It is only through the Church that we are connected to the Apostles, who are the ones to whom Jesus gave his very own authority—the authority to bind and to loose, the authority to forgive and to withhold forgiveness. Our connection to the Apostles is through their successors, whom we call bishops. Baba Askofu Elias and Baba Askofu Daniel share the terrifying responsibility—yes, a responsibility that is terrifying, but also wonderful—we share the responsibility of passing on to you the faith of the Apostles, which they received from Jesus. It is the ministry of a bishop to guard that faith, to resist any attempt to deny it or distort it. The pastoral staff—the crozier—that bishops carry, is a sign that we represent Christ the Good Shepherd, taking care of his sheep. It is only the Church that is connected to the apostles that is built on the solid rock, the rock which is Christ.

It is only in the Church that we have the creeds—the Apostles’ Creed and the Nicene Creed. The creeds are the measuring stick by which we know that we are being faithful to the gospel as it has been handed down to us through the Apostles.

And it is through the Church that we have access to the Holy Scriptures. I mention the Bible last, after the ministry of bishops and the creeds, not because it is of least importance, but because it is of the greatest importance. The Bible is our ultimate standard of authority in the Christian community. But it is through the Church that we know and understand the Bible. The Bible itself says that it is not something to be interpreted privately, by individuals, but always in the context of community, with respect for how our ancestors in the faith have understood the words of Holy Scripture. We understand the Bible most clearly when we read the Bible together, and always in conversation with those who have come before us. It is only in the community of the Body of Christ, rooted in the creeds and under the oversight of the Apostles, represented by the bishops, and in communion with the church throughout the world—which, for us as Anglicans, means communion with the Archbishop of Canterbury—it is only together in all of these ways that we are promised that the Holy Spirit will be with us to lead us into all truth.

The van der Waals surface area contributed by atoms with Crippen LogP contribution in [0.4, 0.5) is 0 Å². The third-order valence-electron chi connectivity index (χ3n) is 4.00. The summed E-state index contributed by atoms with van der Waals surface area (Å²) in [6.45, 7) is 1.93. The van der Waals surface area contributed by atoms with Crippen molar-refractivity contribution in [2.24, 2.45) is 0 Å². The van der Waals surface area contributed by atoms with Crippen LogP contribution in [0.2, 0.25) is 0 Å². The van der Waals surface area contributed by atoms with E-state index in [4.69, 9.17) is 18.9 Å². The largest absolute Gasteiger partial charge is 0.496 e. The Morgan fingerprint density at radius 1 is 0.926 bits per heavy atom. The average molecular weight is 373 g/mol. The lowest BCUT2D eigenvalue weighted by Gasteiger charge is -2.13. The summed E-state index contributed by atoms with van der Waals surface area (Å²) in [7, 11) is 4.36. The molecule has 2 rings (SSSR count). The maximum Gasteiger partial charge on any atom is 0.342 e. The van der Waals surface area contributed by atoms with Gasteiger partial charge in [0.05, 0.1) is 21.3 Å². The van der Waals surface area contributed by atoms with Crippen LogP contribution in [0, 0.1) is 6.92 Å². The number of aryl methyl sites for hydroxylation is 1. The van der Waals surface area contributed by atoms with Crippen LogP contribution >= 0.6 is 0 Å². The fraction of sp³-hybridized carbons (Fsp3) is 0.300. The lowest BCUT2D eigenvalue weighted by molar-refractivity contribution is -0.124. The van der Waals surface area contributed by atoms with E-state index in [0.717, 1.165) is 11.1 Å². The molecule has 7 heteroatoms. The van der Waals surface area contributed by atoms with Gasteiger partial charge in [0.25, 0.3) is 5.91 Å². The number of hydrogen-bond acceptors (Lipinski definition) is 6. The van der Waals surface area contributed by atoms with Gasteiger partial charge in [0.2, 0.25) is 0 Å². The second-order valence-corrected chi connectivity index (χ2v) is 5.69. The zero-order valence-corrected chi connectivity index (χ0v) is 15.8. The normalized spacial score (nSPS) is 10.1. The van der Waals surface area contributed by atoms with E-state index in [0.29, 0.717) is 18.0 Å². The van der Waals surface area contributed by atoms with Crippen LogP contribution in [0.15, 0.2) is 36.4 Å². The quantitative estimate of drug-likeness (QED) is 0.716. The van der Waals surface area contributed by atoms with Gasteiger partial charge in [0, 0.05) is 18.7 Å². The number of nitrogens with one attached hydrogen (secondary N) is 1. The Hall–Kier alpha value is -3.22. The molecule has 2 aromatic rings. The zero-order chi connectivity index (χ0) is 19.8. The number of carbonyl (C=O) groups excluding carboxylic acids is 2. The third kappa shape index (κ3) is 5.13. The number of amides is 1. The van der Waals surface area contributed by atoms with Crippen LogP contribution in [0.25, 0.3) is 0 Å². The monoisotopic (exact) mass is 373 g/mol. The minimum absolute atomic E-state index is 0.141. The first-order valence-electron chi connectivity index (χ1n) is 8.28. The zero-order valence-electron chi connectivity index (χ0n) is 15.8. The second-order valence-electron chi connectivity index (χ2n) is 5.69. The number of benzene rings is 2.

And we must always remember that Jesus our rock, the sure foundation on which we want to build our house, is the same Jesus who suffered and died on the cross, and commanded us to take up our cross daily to follow him in the way of sorrows, being made like him in a death like his that we may be made like him in a resurrection like his. Standing on Christ the solid rock means that we are ready to share what Jesus endured—the Cross. It means that we are willing embrace whatever Jesus calls us to embrace, and to do so with humility and patience. Those who promise riches in this world, those who tell us that it is our right and our destiny to be wealthy in this world—these people are imposters. They are false Christs, deceivers of God’s people. Why? Because they ignore the cross. And the path to the glory of the Kingdom of God lies through the cross and only through the cross. There is no getting around it.

We are ordaining people today to the diaconate and to the priesthood. Baba Askofu Elias, acting in his capacity as the representative of the Apostles, will share the ministry of the Apostles with them. It will be their responsibility to share with him in tending the flock of Christ, of guarding the faith of the creeds, of calling people to a life of discipleship and service. It is their job to join in making new disciples, in baptizing, in teaching and preaching and proclaiming good news, and, as priests, to represent Jesus himself in the celebration of the Eucharist. Those who are ordained today will make solemn vows and promises to do all these things, and to do them in communion with, and under the oversight of, their Apostle, their Bishop. In this way, they are helping build a house on the solid foundation of Christ the rock. They are not building on the sand of false promises, but on the firm foundation of Christ our solid rock. The wise man built his house upon the rock, and the rains came, and the flood rose, and the house stood firm. Let us be wise. Let that be our house, the house that endures the flood. Bwana Yesu asifiwe. Amen.